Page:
Friday, March 2, 2012

Libertarianism Is No Stranger to Science Fiction

The Republican presidential hopefuls have been in the news for quite some time now (minus the lesser known ones: Fred Karger, Andy Martin and Jimmy McMillan), and the media coverage certainly has been hectic.
Photo of Ron Paul's from Wikipedia.
Image from Wikipedia.

The newest media craze is Super Tuesday on March 6, and one of the states -- Virginia -- only has two of the hopefuls on its ballot: former governor of Massachusetts Mitt Romney and Congressman Ron Paul (sorry Rick Santorum and Newt Gingrich). Of them, Paul is considered by many in the media as an outcast. Although he is a Republican (he has been elected as such 12 times), he differs from them on issues such as his nonintervention stance (not isolationisim as many people claim).

So what does this have to do with science fiction? Well, he also is a libertarian, and libertarianism is no stranger to science fiction. The genre is full of libertarian views such as H.G. Wells' Men Like Gods, George Orwell's Nineteen Eighty-Four; Ayn Rand's Atlas Shrugged; Robert A. Heinlein's The Moon Is a Harsh Mistress (plus much of what he writes); and Larry Niven's, Jerry Pournelle's and Michael Flynn's Fallen Angels, among many others.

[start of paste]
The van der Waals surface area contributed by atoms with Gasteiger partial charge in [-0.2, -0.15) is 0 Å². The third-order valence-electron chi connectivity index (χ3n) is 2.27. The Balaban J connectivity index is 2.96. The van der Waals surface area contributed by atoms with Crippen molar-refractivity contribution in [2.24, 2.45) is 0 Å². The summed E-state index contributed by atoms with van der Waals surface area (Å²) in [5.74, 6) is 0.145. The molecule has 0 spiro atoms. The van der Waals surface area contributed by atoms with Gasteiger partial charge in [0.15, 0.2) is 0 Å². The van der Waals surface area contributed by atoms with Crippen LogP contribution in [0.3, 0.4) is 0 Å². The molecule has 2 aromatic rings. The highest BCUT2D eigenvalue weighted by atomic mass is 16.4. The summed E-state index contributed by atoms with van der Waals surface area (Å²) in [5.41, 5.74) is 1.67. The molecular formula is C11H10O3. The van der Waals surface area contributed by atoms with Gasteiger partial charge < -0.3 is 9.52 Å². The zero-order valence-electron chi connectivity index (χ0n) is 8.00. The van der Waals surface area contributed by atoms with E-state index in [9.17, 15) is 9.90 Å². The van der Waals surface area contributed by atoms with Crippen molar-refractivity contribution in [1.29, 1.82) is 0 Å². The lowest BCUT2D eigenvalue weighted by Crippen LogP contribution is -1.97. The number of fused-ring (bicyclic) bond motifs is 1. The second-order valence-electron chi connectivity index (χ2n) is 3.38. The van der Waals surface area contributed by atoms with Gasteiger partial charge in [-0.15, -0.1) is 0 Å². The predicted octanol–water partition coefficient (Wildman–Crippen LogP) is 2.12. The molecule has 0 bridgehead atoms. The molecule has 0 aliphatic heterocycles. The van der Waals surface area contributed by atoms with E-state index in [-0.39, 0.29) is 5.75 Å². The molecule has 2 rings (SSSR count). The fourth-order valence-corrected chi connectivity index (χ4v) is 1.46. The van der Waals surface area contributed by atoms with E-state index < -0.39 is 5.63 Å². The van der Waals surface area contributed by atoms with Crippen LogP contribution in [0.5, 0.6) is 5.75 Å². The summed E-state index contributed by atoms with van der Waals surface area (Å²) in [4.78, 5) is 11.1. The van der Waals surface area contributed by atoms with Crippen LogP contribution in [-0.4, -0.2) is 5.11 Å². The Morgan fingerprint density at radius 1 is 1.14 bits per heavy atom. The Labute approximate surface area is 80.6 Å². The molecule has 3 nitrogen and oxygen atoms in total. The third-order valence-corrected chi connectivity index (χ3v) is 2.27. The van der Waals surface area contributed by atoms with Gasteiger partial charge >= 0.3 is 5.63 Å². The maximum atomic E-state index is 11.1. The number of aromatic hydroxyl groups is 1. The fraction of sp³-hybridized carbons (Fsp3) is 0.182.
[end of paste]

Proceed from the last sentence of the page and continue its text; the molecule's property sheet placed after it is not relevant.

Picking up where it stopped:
Have you read any of them? The stories are usually about an individual seeking liberty from a suppressed society. Although societies in the stories often are taken to the extreme for readership appeal, the libertarian philosophy is prevalent among science fiction stories, and you may not have even known it.

So what do you think about libertarian science fiction? Do you like it, hate it or don't care as long as you're entertained?
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